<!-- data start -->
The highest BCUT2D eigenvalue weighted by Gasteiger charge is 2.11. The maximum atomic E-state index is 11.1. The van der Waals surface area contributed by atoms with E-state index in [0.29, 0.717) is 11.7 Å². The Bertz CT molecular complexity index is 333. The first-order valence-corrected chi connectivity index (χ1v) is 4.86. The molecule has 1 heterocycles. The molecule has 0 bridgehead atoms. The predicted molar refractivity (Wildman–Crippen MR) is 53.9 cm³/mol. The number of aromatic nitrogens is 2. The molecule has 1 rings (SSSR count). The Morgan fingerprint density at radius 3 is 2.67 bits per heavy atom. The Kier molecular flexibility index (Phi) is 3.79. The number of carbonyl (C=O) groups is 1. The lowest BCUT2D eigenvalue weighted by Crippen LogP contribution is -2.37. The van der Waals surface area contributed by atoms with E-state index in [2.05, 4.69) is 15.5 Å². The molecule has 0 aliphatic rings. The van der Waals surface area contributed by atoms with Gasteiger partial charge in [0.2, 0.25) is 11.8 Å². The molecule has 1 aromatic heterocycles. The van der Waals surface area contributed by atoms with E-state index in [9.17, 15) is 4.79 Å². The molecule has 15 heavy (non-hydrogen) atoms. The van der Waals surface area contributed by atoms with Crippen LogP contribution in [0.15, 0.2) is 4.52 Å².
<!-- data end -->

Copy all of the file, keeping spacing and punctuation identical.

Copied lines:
The highest BCUT2D eigenvalue weighted by Gasteiger charge is 2.11. The maximum atomic E-state index is 11.1. The van der Waals surface area contributed by atoms with E-state index in [0.29, 0.717) is 11.7 Å². The Bertz CT molecular complexity index is 333. The first-order valence-corrected chi connectivity index (χ1v) is 4.86. The molecule has 1 heterocycles. The molecule has 0 bridgehead atoms. The predicted molar refractivity (Wildman–Crippen MR) is 53.9 cm³/mol. The number of aromatic nitrogens is 2. The molecule has 1 rings (SSSR count). The Morgan fingerprint density at radius 3 is 2.67 bits per heavy atom. The Kier molecular flexibility index (Phi) is 3.79. The number of carbonyl (C=O) groups is 1. The lowest BCUT2D eigenvalue weighted by Crippen LogP contribution is -2.37. The van der Waals surface area contributed by atoms with E-state index in [2.05, 4.69) is 15.5 Å². The molecule has 0 aliphatic rings. The van der Waals surface area contributed by atoms with Gasteiger partial charge in [0.2, 0.25) is 11.8 Å². The molecule has 1 aromatic heterocycles. The van der Waals surface area contributed by atoms with E-state index in [9.17, 15) is 4.79 Å². The molecule has 15 heavy (non-hydrogen) atoms. The van der Waals surface area contributed by atoms with Crippen LogP contribution in [0.15, 0.2) is 4.52 Å².